1. 1.

    Did the authors use either Bayesian confirmatory factor analysis or Bayesian exploratory factor analysis or Bayesian latent variable model or Bayesian structure equation modeling?

  2. 2.

    If they used (at least) one of the listed methods, what was the parameter of interest they were aiming to estimate: item-to-domain correlation, factor loading, or latent model regression parameter? In other words, for which parameter did they impose a prior distribution?

  3. 3.

    How did investigators inform their prior distribution of the respective parameter? What was the prevalence of studies that employed non-informative priors?

  4. 4.

    If they mention the term “factor loading,” did they explain it, and if, how did they interpret it, i.e., as an item-to-domain correlation or as a model parameter (latent variable regression coefficient)?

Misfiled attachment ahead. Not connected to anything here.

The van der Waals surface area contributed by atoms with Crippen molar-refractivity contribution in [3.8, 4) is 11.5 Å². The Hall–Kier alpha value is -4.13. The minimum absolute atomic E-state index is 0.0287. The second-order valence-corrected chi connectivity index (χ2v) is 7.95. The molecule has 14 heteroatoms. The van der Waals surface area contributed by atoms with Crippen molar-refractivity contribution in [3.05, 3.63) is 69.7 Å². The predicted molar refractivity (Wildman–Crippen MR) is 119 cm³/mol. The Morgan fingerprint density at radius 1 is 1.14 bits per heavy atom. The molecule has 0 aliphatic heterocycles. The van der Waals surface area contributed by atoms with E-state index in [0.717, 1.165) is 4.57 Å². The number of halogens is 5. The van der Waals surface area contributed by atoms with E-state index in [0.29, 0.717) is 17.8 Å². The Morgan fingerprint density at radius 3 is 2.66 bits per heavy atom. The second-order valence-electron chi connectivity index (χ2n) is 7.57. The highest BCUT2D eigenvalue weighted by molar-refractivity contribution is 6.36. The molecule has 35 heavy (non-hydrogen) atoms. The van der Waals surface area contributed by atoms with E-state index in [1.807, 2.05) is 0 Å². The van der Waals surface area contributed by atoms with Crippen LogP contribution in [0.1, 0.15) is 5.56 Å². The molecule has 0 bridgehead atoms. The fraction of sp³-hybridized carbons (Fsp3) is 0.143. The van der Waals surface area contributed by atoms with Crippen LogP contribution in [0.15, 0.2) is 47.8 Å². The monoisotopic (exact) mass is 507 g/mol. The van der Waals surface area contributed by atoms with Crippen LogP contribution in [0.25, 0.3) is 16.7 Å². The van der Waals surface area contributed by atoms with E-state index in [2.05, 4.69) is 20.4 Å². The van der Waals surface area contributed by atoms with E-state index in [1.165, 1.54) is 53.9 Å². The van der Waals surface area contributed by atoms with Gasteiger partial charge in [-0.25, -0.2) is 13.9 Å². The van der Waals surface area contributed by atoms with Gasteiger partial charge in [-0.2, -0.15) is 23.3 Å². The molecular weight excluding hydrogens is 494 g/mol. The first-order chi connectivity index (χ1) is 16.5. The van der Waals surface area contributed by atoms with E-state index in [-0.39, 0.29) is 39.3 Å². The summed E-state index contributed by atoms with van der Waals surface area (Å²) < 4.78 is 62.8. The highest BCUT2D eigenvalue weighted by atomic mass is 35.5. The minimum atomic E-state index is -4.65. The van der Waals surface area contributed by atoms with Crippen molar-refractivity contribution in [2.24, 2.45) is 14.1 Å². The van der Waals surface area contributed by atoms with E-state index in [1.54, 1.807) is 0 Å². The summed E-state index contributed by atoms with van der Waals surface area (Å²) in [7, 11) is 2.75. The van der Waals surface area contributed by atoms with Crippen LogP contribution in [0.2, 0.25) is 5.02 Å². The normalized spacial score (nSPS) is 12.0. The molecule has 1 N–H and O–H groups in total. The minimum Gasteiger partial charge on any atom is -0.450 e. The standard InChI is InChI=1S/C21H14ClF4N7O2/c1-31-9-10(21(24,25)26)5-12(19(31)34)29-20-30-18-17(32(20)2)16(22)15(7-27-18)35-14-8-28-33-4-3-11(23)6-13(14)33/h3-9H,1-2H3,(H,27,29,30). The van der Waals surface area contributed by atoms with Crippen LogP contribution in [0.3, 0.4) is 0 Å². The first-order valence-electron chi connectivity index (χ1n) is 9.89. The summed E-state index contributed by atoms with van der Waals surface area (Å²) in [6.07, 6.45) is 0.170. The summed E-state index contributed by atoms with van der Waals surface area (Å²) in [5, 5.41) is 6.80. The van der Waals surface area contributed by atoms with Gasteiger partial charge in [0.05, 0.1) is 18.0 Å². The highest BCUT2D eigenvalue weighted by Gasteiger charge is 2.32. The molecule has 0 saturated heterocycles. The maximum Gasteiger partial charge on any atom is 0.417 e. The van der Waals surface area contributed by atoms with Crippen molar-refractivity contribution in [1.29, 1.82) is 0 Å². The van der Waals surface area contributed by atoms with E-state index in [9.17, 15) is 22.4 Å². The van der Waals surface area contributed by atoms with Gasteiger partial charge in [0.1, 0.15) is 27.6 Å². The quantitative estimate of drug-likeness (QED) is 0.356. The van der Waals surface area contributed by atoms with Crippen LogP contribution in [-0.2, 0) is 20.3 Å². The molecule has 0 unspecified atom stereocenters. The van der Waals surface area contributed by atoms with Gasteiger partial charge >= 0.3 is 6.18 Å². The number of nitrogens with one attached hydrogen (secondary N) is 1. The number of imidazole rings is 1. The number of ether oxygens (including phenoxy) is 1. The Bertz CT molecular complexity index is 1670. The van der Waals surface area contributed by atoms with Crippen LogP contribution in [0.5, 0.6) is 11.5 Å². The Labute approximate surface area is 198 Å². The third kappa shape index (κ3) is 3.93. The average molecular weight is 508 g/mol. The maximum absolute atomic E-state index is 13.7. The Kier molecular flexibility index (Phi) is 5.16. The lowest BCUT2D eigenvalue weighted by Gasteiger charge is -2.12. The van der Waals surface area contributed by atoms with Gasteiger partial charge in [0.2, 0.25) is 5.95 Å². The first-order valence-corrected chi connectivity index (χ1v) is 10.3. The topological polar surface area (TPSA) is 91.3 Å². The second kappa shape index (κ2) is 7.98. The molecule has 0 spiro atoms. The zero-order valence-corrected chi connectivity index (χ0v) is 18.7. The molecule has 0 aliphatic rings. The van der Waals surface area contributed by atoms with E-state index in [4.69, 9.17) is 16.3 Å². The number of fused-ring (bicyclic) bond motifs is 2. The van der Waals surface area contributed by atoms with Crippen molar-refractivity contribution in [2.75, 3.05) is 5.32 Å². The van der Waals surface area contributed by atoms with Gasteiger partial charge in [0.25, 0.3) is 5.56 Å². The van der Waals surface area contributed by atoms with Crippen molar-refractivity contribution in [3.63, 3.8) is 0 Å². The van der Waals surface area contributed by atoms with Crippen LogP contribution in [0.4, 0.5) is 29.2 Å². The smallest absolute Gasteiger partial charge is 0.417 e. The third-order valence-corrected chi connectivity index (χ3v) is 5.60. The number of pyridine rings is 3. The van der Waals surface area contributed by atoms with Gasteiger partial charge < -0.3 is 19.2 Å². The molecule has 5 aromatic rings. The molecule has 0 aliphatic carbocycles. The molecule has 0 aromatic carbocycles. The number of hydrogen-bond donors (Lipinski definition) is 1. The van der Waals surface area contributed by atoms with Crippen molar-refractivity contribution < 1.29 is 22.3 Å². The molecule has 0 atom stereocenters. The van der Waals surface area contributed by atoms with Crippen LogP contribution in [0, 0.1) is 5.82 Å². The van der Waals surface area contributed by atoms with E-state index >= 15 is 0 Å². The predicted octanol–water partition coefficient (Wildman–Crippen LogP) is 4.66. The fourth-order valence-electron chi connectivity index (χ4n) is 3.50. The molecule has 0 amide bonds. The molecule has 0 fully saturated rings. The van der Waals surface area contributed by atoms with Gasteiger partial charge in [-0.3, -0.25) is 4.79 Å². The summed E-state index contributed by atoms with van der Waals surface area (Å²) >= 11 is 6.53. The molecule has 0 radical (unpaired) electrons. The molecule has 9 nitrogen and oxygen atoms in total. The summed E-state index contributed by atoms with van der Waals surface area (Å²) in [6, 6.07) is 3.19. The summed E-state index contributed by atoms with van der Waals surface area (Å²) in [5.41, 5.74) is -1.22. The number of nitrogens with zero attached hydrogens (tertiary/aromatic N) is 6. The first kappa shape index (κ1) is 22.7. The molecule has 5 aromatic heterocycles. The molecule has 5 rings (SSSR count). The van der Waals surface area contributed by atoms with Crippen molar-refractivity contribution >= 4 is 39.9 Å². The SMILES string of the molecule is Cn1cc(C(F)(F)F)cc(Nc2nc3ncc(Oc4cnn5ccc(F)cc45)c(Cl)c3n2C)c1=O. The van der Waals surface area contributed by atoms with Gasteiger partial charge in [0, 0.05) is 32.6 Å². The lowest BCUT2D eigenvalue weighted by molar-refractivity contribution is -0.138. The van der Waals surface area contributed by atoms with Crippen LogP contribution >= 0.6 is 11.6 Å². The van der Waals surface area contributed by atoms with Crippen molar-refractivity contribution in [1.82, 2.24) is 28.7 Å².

5. 5.

    Did they report standardized factor loadings or parameter estimates that exceeded an interval of [ -1, 1]?

  6. 6.

    Were credible intervals or confidence intervals reported for factor loadings, item-to-domain correlations, model parameters, or regression coefficients?

  7. 7.

    What software or libraries were used? Were software codes or original data made available? (reproducibility)

The data extraction form used to summarize information obtained from the identified articles will be pilot tested to identify possible sources of error or imprecision. For this purpose, all reviewers involved will extract the data from a selected set of articles using the data extraction form. The extracted data will then be compared and sources for potential mismatches or errors discussed and resolved.

Assessment of quality of implementation and reporting of Bayesian methods